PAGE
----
The Dublin Festival of Twentieth Century Music

My practicum is in collaboration with the Contemporary Music Centre of Ireland. The centre was set up to support Irish composers from both the Republic and Northern Ireland and to archive their music. The goal of the centre is ‘to ensure that the contemporary music landscape in Ireland is documented and preserved for future generations’ and to provide a library of contemporary works that can be accessed by the public. They also work to promote the works of contemporary composers from the island of Ireland. They have a library and archive in their premises on Fishamble Street in Dublin but also have a great online presence.Their website provides a catalogue of the composers that they support, information about their works, and there are also some extracts of the works that can be played on the site.

The project I am working on for the centre is the creation of a site for the Dublin Festival of Twentieth Century Music. The festival ran from 1969 to 1986 in Dublin and was a celebration of both international and Irish contemporary music. There is not much information on the festival online even though I found through research that it was an important event for composers at the time. The festival provided  platform for Irish contemporary composers to showcase their work at a national level. The festival  also encouraged young composers to have their works premiered as there were special performance slots for new young composers. There was also the opportunity to meet the main European composers of the time such as Stockhausen and Messiaen who came to Ireland for the festival and their works were performed.

My role is to research the festival and create a website that is the starting point for online research into the festival. I also had to showcase the programmes that the Contemporary Music Centre have, and they will be digitised to be put up on the site. I began by doing research into the festival, to familiarise myself with those involved. The Encyclopaedia of Music in Ireland and The Invisible Art: A century of music in Ireland 1916 – 2016 provide me with much of the necessary information about the festival. I also asked composers about their own personal experiences of the festival. As there has not much written about the festival, it is hoped that by having an online presence, there will be more research and literature about the festival.

The creation of this site will highlight an event that was so important for the contemporary music scene in Ireland.  As a music graduate, I have a knowledge of contemporary many Irish composers. However, throughout my time at college there was never a mention of this festival. I have discovered that many of the composers that I would know consider the main players in the Irish contemporary music scene had a great involvement in the festival. From further research and talking to those in the Contemporary Music Centre, I have found that the festival was a very important event but that there was almost no information or record of it online. There is not a great discussion in the Irish music scene about this festival.  It is important to document the personal experiences of composers who attended the event as many of the composers are still alive and still involved in composition. If their experiences are not captured and recorded, this event could slip out of memory and out of the public consciousness. It also highlights the importance of the web as a record for events. It is the hope of both myself and the Contemporary Music Centre that the creation of an online site will help to preserve a festival that was held only a few decades ago. With information about the site now available online, more people will have access to this information and a conversation about the festival can begin.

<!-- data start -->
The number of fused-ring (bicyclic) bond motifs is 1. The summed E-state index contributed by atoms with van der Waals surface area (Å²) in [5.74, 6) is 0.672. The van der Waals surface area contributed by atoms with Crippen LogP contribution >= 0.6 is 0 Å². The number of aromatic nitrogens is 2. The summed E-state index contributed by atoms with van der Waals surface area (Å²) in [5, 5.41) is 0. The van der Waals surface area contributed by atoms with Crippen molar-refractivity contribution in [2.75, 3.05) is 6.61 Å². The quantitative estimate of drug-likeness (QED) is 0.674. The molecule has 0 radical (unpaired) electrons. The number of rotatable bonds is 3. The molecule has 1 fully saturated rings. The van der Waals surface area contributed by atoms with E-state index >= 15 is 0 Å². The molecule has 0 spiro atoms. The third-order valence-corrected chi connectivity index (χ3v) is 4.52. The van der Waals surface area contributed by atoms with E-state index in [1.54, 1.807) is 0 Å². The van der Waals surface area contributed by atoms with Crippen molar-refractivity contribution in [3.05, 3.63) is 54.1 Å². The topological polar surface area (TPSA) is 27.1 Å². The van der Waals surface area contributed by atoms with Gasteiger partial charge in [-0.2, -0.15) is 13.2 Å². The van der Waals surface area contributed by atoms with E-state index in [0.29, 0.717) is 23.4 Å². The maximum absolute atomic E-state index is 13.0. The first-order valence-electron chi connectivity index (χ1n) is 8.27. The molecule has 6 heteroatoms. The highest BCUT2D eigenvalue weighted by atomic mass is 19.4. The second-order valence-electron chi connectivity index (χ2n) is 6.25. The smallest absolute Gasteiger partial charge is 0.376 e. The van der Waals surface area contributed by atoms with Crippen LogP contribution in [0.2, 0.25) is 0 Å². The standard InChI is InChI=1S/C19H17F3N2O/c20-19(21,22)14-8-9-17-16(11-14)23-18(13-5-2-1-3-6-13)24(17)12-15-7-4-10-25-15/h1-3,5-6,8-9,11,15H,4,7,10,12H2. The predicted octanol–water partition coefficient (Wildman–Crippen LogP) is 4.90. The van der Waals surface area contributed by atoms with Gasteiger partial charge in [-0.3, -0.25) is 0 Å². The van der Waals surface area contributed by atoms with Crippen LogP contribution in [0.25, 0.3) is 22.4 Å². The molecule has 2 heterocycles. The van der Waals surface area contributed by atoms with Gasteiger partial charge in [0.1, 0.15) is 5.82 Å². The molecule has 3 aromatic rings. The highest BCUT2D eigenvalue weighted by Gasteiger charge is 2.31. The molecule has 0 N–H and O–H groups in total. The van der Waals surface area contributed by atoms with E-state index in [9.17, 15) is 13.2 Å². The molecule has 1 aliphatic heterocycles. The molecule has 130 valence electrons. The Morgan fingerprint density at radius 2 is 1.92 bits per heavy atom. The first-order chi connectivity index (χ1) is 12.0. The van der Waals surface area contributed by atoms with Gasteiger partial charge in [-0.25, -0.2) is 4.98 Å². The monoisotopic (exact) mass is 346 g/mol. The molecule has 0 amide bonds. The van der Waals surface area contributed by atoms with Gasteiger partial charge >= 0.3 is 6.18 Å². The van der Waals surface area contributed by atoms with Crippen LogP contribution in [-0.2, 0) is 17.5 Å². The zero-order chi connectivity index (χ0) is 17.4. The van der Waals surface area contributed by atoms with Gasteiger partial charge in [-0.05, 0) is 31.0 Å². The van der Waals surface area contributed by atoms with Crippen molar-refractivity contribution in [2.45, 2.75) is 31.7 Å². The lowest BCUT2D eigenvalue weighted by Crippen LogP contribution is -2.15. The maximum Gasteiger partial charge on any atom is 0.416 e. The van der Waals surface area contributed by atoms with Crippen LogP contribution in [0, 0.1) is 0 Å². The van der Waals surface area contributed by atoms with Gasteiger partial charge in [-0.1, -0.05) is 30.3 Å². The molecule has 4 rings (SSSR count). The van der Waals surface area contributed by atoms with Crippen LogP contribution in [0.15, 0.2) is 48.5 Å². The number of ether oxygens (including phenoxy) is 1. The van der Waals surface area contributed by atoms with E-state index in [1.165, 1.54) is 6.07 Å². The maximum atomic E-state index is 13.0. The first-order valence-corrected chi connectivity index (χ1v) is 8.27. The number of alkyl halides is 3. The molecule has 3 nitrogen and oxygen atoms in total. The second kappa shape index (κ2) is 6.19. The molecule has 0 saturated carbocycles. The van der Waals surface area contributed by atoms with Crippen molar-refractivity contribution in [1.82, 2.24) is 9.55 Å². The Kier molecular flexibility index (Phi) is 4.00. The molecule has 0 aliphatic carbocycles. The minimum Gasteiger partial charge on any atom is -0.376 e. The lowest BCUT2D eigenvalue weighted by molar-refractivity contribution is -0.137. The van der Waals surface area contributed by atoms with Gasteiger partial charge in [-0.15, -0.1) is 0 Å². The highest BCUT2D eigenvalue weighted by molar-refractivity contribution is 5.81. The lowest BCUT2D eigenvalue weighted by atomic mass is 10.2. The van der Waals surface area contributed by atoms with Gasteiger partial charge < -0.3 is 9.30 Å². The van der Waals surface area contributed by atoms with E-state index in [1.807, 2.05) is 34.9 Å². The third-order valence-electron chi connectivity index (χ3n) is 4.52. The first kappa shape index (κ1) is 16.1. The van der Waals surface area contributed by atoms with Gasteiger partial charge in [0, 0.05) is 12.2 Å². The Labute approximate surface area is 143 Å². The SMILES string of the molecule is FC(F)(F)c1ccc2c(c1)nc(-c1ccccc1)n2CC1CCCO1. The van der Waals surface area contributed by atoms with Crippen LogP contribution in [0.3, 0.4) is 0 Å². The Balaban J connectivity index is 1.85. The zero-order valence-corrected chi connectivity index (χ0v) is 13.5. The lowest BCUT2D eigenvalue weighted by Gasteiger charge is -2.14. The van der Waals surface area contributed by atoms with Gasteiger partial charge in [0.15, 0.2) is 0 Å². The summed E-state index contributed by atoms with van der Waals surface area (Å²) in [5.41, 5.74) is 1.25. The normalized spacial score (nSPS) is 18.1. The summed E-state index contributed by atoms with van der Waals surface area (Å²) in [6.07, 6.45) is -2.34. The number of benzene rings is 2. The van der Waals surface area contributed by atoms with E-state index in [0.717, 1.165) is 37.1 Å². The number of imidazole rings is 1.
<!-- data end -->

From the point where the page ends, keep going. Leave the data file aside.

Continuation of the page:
When the page goes live, it will be available on the website of the Contemporary Music Centre of Ireland,


 Contemporary Music Centre of Ireland,

White, Harry, and Barra Boydell, editors. The Encyclopaedia of Music in Ireland. Volume 1: A-K, University College Dublin Press, 2013.

Dervan, Michael. The Invisible Art : A Century of Music in Ireland, 1916-2016. New Island, 2016.